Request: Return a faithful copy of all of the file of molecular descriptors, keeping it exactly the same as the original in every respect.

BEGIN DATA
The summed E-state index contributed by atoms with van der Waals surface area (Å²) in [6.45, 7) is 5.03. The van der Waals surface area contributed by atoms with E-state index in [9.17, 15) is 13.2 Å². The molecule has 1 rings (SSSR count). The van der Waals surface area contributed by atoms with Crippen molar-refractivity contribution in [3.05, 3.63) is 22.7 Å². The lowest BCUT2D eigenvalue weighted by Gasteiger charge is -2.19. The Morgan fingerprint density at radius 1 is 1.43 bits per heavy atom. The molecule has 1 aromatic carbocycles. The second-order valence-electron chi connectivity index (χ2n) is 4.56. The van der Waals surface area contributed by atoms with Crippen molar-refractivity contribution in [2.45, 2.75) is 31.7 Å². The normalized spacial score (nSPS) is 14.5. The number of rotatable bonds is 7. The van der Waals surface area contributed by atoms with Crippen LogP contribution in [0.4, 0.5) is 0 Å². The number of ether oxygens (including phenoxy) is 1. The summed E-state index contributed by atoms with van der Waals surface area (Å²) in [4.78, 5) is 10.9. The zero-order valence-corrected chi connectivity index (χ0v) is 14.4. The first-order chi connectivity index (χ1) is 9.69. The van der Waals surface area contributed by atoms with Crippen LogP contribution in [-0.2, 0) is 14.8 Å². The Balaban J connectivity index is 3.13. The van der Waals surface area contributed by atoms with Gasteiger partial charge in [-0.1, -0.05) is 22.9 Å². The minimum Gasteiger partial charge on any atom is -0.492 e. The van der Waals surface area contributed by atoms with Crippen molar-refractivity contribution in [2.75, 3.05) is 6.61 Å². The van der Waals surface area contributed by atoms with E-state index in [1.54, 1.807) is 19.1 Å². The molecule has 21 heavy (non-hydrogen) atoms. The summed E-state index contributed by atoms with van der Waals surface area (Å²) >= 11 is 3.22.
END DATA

The summed E-state index contributed by atoms with van der Waals surface area (Å²) in [6.45, 7) is 5.03. The van der Waals surface area contributed by atoms with E-state index in [9.17, 15) is 13.2 Å². The molecule has 1 rings (SSSR count). The van der Waals surface area contributed by atoms with Crippen molar-refractivity contribution in [3.05, 3.63) is 22.7 Å². The lowest BCUT2D eigenvalue weighted by Gasteiger charge is -2.19. The Morgan fingerprint density at radius 1 is 1.43 bits per heavy atom. The molecule has 1 aromatic carbocycles. The second-order valence-electron chi connectivity index (χ2n) is 4.56. The van der Waals surface area contributed by atoms with Crippen molar-refractivity contribution in [2.45, 2.75) is 31.7 Å². The normalized spacial score (nSPS) is 14.5. The number of rotatable bonds is 7. The van der Waals surface area contributed by atoms with Crippen LogP contribution in [0.4, 0.5) is 0 Å². The number of ether oxygens (including phenoxy) is 1. The summed E-state index contributed by atoms with van der Waals surface area (Å²) in [4.78, 5) is 10.9. The zero-order valence-corrected chi connectivity index (χ0v) is 14.4. The first-order chi connectivity index (χ1) is 9.69. The van der Waals surface area contributed by atoms with Crippen LogP contribution in [-0.2, 0) is 14.8 Å². The Balaban J connectivity index is 3.13. The van der Waals surface area contributed by atoms with Gasteiger partial charge in [-0.1, -0.05) is 22.9 Å². The minimum Gasteiger partial charge on any atom is -0.492 e. The van der Waals surface area contributed by atoms with Crippen molar-refractivity contribution in [2.75, 3.05) is 6.61 Å². The van der Waals surface area contributed by atoms with E-state index in [1.54, 1.807) is 19.1 Å². The molecule has 21 heavy (non-hydrogen) atoms. The summed E-state index contributed by atoms with van der Waals surface area (Å²) >= 11 is 3.22.